Headlines for the death of a garden in fall. The subterranean voices of spiders. The tragic musical of the year’s last butterfly dance. Married toads who pretend to be pretty frogs, because frogs have the fancier love life. The size of the mosquito-breeding swamps behind the house. What would the bugs do without our blood. What would god do without our endless complaining. And the flowers: do they care if we’re looking? Of course they do. At the bottom of a slimy pond lives an immortal asthmatic fish, who knows all about the end of the world and when it’ll come. He won’t tell anyone though. He’s full of hope himself: in his dimly lit mind, angelic trout let a ladder down into the water. They care about him and make sure that he climbs the heavenly ladder to freedom and safety while behind him firestorms rage through the bright night. He’s never wondered how he’d breathe out of the water or how he’d climb the ladder without feet. Details of his miraculous liberation are of little concern to a being that is privy to the grand plan of creation and destruction. The fish stretches his fins with glee. He feels the approach of a season: another year of waiting is over. The last butterfly stops flapping. The spiders are having a late breakfast on yesterday’s bug fest. I make the necessary blood sacrifice to the giant mosquitos and I wonder where my ichor will flow today. The toad has given up his disguise—it’s easier to survive the winter as yourself.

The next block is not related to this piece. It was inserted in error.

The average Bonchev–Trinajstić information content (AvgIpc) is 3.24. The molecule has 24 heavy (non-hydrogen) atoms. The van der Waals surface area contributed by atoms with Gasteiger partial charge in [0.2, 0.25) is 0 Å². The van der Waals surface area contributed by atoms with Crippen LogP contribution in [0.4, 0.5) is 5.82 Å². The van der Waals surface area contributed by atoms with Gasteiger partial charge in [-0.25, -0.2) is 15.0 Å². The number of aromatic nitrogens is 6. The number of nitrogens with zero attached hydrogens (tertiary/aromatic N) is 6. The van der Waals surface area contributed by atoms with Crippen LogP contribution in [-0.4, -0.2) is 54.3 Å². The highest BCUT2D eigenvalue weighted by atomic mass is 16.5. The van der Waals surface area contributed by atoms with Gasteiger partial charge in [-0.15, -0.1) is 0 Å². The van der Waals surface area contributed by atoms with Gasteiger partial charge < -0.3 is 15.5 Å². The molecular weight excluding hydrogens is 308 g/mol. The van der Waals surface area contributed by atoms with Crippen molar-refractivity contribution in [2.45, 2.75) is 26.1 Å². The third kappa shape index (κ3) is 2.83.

AFTER THE BIG READING
I end up at the reception with Joel
…..where we pretend deep conversation
while tracking the visiting great man,
…..Robert Bly, trapped in the galley kitchen
by a circle of the overly after-shaved
…..whose manly Ho-Ho-Ho!s annoy us
because there is no room to squeeze in,
…..catch Bly’s soft, slightly lisped words
that must be telling fresh hero stories.
…..So Joel and I cling to each other like
needy prom nerds yet we feel superior
…..for not being kitchen suck-ups, and since
we’re next to the wine it’s not so bad.
…..Plus I’ve got questions for Joel who teaches
religion, questions about Arjuna
…..the Bahavagad Gita’s conflicted hero,